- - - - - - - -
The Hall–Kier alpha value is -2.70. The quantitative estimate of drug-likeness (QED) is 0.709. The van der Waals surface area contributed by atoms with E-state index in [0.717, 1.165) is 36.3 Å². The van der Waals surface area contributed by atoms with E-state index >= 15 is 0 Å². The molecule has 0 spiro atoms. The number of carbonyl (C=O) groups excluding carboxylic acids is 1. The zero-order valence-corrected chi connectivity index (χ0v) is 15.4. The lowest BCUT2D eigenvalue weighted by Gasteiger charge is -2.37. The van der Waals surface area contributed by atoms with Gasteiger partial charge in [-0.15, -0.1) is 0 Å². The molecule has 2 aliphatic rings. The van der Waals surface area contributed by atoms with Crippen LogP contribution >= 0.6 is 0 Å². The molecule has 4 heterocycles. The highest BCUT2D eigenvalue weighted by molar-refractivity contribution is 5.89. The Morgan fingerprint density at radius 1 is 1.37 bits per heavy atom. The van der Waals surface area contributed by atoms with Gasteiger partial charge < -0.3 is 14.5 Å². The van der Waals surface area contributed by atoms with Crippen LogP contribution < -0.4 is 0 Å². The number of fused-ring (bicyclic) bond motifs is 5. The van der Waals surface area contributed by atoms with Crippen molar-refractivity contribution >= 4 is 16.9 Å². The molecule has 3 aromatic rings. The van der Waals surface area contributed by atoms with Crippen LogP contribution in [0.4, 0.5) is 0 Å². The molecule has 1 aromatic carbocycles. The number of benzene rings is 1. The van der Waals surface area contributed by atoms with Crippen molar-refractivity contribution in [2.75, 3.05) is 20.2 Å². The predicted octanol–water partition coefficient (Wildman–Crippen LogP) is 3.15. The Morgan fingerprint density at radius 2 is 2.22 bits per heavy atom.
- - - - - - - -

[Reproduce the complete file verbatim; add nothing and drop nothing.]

The Hall–Kier alpha value is -2.70. The quantitative estimate of drug-likeness (QED) is 0.709. The van der Waals surface area contributed by atoms with E-state index in [0.717, 1.165) is 36.3 Å². The van der Waals surface area contributed by atoms with E-state index >= 15 is 0 Å². The molecule has 0 spiro atoms. The number of carbonyl (C=O) groups excluding carboxylic acids is 1. The zero-order valence-corrected chi connectivity index (χ0v) is 15.4. The lowest BCUT2D eigenvalue weighted by Gasteiger charge is -2.37. The van der Waals surface area contributed by atoms with Gasteiger partial charge in [-0.15, -0.1) is 0 Å². The molecule has 2 aliphatic rings. The van der Waals surface area contributed by atoms with Crippen LogP contribution >= 0.6 is 0 Å². The molecule has 4 heterocycles. The highest BCUT2D eigenvalue weighted by molar-refractivity contribution is 5.89. The Morgan fingerprint density at radius 1 is 1.37 bits per heavy atom. The van der Waals surface area contributed by atoms with Gasteiger partial charge < -0.3 is 14.5 Å². The van der Waals surface area contributed by atoms with Crippen LogP contribution < -0.4 is 0 Å². The number of fused-ring (bicyclic) bond motifs is 5. The van der Waals surface area contributed by atoms with Crippen molar-refractivity contribution >= 4 is 16.9 Å². The molecule has 3 aromatic rings. The van der Waals surface area contributed by atoms with Crippen LogP contribution in [0.4, 0.5) is 0 Å². The molecule has 1 aromatic carbocycles. The number of benzene rings is 1. The van der Waals surface area contributed by atoms with Crippen molar-refractivity contribution in [2.75, 3.05) is 20.2 Å². The predicted octanol–water partition coefficient (Wildman–Crippen LogP) is 3.15. The Morgan fingerprint density at radius 2 is 2.22 bits per heavy atom.